Friday, April 13, 2012

1004 Mike Wallace Interviews a Chicken


We join this previously unreleased program in progress...

Wallace:  So you ADMIT you crossed the road.

Chicken:  Yes, of course I did.  

W:  On more than one occasion?

C:  Well... yes.

W:  In fact, many times.

C: Cluck.

W: But you still won’t tell us why?

C: I didn’t say that.

W: Okay, then why did you cross the road?

C: well...

W:  Well?

C: To get to the other side.

W: (Stunned silence.  Raised eyebrow)

W:  Do you mean to sit there and tell me you crossed the road to get to the other side?

C: Cluck (humiliated)

They don’t make ‘em like Mike anymore, or if they do, you don’t often see them. And for good reasons.
Some of them:

Many stories today are about as significant as the chicken interview and don’t warrant a Mike Wallace style interview.  And those that do need enormous preparation and research, work that many “reporters” are either unwilling or unable to do.

But the lack of Wallaces is more a problem of the  interviewer than of interviewee or story.

Although they won’t admit it, most people who go into this field today don’t want to be journalists, they want to be television stars.  They want the flash and fame, no matter how fleeting, of being on camera and of being recognized when they visit the local bar after the show.  They don’t know from that “finding out the truth” thing.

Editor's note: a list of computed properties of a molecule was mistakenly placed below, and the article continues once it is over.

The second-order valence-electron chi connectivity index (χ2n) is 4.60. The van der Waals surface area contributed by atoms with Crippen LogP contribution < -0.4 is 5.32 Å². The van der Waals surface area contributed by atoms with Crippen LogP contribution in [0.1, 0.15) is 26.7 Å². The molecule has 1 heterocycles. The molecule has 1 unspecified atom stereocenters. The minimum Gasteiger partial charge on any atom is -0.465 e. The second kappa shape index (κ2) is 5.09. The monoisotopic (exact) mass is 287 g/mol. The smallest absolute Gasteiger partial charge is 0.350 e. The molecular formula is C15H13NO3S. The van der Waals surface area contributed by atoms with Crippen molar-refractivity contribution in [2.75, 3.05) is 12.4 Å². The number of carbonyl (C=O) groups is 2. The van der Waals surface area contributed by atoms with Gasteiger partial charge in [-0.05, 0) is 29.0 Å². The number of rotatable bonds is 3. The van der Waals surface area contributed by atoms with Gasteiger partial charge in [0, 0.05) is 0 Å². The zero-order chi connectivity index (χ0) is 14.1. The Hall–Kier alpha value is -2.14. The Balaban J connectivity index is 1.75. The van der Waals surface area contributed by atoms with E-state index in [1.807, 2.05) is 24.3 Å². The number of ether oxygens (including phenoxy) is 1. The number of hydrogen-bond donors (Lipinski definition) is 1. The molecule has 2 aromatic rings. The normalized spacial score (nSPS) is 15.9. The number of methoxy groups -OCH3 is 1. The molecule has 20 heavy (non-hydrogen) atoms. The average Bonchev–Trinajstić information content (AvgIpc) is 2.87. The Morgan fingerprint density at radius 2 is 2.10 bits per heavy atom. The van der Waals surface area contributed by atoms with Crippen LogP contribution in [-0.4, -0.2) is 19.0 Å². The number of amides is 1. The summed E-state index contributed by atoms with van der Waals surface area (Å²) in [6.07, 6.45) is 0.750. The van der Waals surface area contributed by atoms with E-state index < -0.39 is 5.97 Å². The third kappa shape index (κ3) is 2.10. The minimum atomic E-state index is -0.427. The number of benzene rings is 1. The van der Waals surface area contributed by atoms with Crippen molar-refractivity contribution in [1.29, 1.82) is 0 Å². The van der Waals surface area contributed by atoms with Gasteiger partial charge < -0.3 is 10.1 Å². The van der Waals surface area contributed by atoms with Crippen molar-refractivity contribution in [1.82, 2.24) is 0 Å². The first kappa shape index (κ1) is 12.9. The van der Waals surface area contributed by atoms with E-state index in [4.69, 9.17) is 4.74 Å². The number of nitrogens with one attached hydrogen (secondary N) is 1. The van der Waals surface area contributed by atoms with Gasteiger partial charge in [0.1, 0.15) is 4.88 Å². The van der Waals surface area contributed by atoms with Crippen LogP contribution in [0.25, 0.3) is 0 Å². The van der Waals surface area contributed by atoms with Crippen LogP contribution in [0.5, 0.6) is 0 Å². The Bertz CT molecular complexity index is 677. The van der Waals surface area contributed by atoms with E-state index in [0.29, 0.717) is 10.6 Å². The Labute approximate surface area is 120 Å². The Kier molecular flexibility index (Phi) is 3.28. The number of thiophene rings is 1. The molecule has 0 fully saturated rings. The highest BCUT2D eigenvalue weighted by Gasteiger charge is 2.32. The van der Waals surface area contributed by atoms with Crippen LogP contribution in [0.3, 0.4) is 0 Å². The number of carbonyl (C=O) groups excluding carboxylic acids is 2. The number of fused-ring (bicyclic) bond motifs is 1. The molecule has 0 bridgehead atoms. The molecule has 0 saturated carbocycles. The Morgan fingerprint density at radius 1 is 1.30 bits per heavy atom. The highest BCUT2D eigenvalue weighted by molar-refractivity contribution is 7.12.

If you don’t believe that, turn on any local newscast and watch it as long as you can stand it.  If you want to see the Big Time Version, try HLN where you can view and hear the Battle of the (Ted) Baxters and Barbies.  Looks that stun but voices that grate or are parodies of themselves.

Along with the empty barrels, you get the empty heads.  Many of today’s “reporters” don’t know much about much.  They’ve had trade school educations, and what little on the job training they get is often from other trade school educatees who also don’t know much.  

No J-school can teach curiosity.  That comes built in to the curious.  You can learn it.  But before you learn it, you have to know you need to.

Most of the time, programs like 60 Minutes are prepared at a relatively leisurely pace and collaboratively.  Same with investigative work that ends up in print.  Today’s news maw is so big and hungry, that there’s scarce little time to prepare even if you know you have to and know how.

Wallace and his ilk had no playbook, no trade school teachers.  TV news was tabula rasa. They made it up as they went along.  It took some doing, but they got it done.  These days it’s easy to believe that book went up in smoke during the burning of the library at Alexandria.  And that after the interview, Mike had the chicken over for dinner.

Shrapnel:

--Prosecutors tend to overcharge and that’s apparently what’s happened to hapless and possibly racist George Zimmerman in Florida where he faces a murder rap for killing young Trayvon Martin.  Florida should have learned more than it seems to have about overcharging since Casey Anthony.  Manslaughter would have been more effective in either case.

--Too damn many obits in this space these days.  Rest in peace, Bob Allen, friend of nearly 50 years, debate sparring partner for all of them.  Bob was 73 and died of respiratory problems he blamed on bad air after the Trade Center bombing and the rest of us blame on decades of unfiltered Pall Mall Reds.

I’m Wes Richards.  My opinions are my own but you’re welcome to them. ®
Please address comments to wesrichards@gmail.com
© WJR 2012 .    

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